By Sylvester Thompson
The suspended Chief Justice of Nigeria, Justice Walter Onnoghen, on Wednesday, at the Code of Conduct Tribunal, Abuja, closed his defence in his ongoing trial on the charges bordering on assets declaration breaches, after calling his driver of 20 years as his first witness.
Lead counsel to Onnoghen, Chief Chris Uche(SAN), told the court that after taking a deep consideration, the defence closes its case.
“Pursuant to paragraph 14 of the Practice Direction of the CCT, we will be applying to file our final written addresses.’’
Uche asked the court gove the counsel in the matter 14 days within which to file in their written addresses.
He also applied to be obliged with the proceedings before the tribunal.
The prosecution led by Aliyu Umar, SAN, also prayed the court to be accord counsel enough time in order to file their own written address.
“Because time for filing of written address is not expressively provided for in the Practice Diraction, that makes it a matter of discretion of the court,’’ Umar said.
However, the Chairman of the tribunal. Danladi Umar said that the tribunal has given the defence three working days, from April 4 to April 8 file their address.
The Chairman said the prosecution should file their address from April 9 to April 11.
He further adjourned the case until April for adoption of written addresses.
NAN reports that Onnoghen’s 60-year-old driver, Lawal Busari to the tribunal as his first defence witness following the March 29, ruling of the tribunal dismissing his no-case submission.
Busari entered the witness box, the tribunal issued an order of subpoena, on a director at the Code of Conduct Bureau, Mrs. Theresa Nwafor, to appear as the suspended CJN’s next witness on Wednesday.
This followed an earlier oral application by Onnoghen’s defence lawyer, Chief Adegboyega Awomolo (SAN), on Monday.
The lead prosecuting counsel, Umar, did not oppose the application for the subpoena.
In a bench ruling, the tribunal chairman ordered the issuance and service of the subpoena on Nwafor directing her to appear at 10 am on Wednesday.
Asked by the tribunal chairman, Awomolo said during the Monday’s proceedings that the defence had proposed to call “two or three witnesses for now.”
With Busari’s testimony concluded on Monday, it was not clear if the defence would close its case after Nwafor’s evidence on Wednesday or whether the suspended CJN himself would testify.
Testifying earlier, Busari, who described himself as the Chief Driver/Mechanic at the Supreme Court of Nigeria, said Onnoghen submitted his assets declaration form in 2010.
This was contrary to one of the six counts preferred against Onnoghen that he did not declare his assets between 2005 and 2016.
Led by Awomolo, Busari, who gave instances of how he had been well treated by Onnoghen, said the suspended CJN obtained his asset declaration form from the Asokoro office of the Code of Conduct Bureau in Abuja on July 28, 2010 and submitted same after completing it on November 4, 2010.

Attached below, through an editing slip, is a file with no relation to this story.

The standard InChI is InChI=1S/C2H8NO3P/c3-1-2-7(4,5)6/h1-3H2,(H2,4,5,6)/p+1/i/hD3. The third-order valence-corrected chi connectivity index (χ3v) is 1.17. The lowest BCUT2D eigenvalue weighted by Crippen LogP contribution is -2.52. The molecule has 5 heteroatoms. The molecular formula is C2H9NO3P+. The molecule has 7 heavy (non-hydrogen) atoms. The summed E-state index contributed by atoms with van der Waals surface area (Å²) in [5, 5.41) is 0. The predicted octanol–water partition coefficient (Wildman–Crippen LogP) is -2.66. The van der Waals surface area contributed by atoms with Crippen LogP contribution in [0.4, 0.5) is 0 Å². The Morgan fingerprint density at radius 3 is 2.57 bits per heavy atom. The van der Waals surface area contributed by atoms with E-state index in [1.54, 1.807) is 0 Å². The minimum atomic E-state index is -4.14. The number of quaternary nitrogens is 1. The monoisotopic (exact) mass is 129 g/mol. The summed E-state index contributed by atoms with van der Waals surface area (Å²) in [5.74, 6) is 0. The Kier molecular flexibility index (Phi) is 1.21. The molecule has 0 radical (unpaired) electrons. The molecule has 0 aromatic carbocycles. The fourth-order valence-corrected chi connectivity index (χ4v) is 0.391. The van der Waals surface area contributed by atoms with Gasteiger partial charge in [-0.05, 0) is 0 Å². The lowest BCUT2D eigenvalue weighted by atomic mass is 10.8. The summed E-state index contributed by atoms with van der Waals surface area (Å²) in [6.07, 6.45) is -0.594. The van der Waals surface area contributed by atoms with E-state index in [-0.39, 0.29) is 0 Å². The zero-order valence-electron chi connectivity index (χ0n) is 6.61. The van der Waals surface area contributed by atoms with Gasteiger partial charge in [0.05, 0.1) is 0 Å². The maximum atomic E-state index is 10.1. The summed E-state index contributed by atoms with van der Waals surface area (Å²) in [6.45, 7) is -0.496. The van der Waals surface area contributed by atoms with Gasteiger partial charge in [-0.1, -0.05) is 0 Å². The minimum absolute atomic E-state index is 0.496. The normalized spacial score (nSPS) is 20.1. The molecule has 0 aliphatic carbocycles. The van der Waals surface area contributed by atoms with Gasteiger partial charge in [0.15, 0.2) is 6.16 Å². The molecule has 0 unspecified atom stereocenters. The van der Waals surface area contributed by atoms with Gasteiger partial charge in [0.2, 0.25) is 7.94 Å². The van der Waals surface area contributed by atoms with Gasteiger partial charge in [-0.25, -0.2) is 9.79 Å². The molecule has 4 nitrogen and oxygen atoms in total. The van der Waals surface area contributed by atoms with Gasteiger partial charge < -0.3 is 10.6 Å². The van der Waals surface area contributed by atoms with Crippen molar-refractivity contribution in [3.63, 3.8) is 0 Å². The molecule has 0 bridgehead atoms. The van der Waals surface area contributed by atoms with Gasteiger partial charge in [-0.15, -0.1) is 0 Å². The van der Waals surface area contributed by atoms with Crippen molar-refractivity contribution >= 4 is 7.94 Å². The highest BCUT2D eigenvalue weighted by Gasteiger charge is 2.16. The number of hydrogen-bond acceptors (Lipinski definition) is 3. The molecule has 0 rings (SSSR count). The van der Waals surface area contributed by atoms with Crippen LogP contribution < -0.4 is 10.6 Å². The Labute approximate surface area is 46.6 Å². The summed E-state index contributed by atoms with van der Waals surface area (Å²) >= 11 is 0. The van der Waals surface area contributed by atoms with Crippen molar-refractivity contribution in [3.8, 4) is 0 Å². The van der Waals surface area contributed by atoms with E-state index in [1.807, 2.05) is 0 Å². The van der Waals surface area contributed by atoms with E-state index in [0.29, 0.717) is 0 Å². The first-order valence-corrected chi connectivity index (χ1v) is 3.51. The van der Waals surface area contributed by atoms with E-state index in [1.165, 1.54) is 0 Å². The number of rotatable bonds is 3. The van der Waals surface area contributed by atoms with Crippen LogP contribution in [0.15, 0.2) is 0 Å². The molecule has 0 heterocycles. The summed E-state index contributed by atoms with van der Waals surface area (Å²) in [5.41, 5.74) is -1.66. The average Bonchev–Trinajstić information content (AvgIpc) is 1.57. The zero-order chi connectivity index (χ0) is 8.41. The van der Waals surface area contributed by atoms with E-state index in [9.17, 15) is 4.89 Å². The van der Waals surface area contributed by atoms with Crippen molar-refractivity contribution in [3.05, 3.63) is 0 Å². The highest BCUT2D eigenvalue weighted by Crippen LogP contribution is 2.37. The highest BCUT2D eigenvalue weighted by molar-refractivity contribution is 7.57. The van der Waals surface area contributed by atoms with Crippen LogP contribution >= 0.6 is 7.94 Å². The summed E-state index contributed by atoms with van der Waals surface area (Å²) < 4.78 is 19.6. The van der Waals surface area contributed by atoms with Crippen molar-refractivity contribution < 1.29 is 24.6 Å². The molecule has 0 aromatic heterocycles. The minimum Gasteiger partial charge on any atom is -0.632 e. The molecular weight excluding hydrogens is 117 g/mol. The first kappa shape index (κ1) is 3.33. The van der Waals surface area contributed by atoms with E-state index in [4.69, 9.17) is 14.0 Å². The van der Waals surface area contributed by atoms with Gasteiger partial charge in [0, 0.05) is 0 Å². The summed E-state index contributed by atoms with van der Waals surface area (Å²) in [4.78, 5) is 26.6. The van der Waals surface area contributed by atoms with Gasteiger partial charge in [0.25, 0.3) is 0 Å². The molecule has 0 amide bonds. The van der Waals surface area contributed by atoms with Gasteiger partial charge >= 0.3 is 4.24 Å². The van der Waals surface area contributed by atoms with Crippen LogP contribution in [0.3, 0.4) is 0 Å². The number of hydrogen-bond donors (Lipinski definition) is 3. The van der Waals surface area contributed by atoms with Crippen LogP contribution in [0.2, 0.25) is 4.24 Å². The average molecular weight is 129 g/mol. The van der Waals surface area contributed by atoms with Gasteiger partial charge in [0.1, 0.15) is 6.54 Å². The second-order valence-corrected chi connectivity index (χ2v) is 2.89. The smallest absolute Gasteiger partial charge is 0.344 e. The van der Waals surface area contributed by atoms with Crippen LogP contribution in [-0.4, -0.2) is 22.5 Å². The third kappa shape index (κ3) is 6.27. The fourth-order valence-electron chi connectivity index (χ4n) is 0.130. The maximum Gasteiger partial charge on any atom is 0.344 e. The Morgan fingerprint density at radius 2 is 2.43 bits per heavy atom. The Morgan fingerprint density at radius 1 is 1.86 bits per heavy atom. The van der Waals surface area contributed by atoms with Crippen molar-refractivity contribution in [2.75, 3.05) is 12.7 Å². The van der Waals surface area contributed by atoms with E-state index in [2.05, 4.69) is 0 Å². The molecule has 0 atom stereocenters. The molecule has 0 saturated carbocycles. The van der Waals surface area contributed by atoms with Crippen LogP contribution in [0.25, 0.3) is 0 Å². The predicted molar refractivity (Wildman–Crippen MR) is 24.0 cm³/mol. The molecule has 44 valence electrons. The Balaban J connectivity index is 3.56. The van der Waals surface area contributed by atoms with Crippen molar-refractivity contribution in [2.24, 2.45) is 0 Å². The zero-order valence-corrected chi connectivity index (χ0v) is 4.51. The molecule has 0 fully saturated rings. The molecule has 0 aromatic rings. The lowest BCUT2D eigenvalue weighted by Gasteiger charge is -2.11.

He said he drove Onnoghen to the CCB office where the suspended CJN also encouraged him to obtain his own form.
He added that on November 3, 2010, Onnoghen gave him N200 to pay for the oath-taking aspect of the assets declaration form at the treasury office of the High Court of the Federal Capital Territory.
He said he was given a receipt by the cashier and later handed same to Onnoghen.
The defence team sought to tender the said receipt but the prosecution objected, saying it was not admissible on, among other grounds, that its authenticity was in doubt.
But the tribunal chairman overruled the objection by admitting the document as an exhibit, adding that the “weight” to be attached to it would be determined.
Continuing his testimony, Busari said he submitted his completed form and that of Onnoghen at the CCB office in Asokoro, Abuja on Nov. 4, 2010.
Fielding questions from Awomolo, he said, “I don’t know the name of the person who collected the forms from me, but I know she was a woman, who was light in complexion.
“She received my form and that of my lordship.
“I was not given any acknowledgment copy that day. I was asked to come for it when it was ready.”
He said he later went back and collected the acknowledgment slip for his own submitted form.
Again, Awomolo sought to tender Busari’s acknowledgment slip.
This time, the objection raised by the prosecutor to the effect that it was not relevant to the proceedings was sustained and the document was rejected by the tribunal.
Under cross-examination by the prosecutor, Busari confirmed that he had been driving Onnoghen since 1999 while the judge was still serving on the bench of the Court of Appeal.
He confirmed that he drove him to obtain his asset declaration form in 2010.
But he said he did not go with the suspended CJN to the CCB office in 2005 to obtain the form for the assets declaration made by the judge after his appointed to the Supreme Court bench in that year.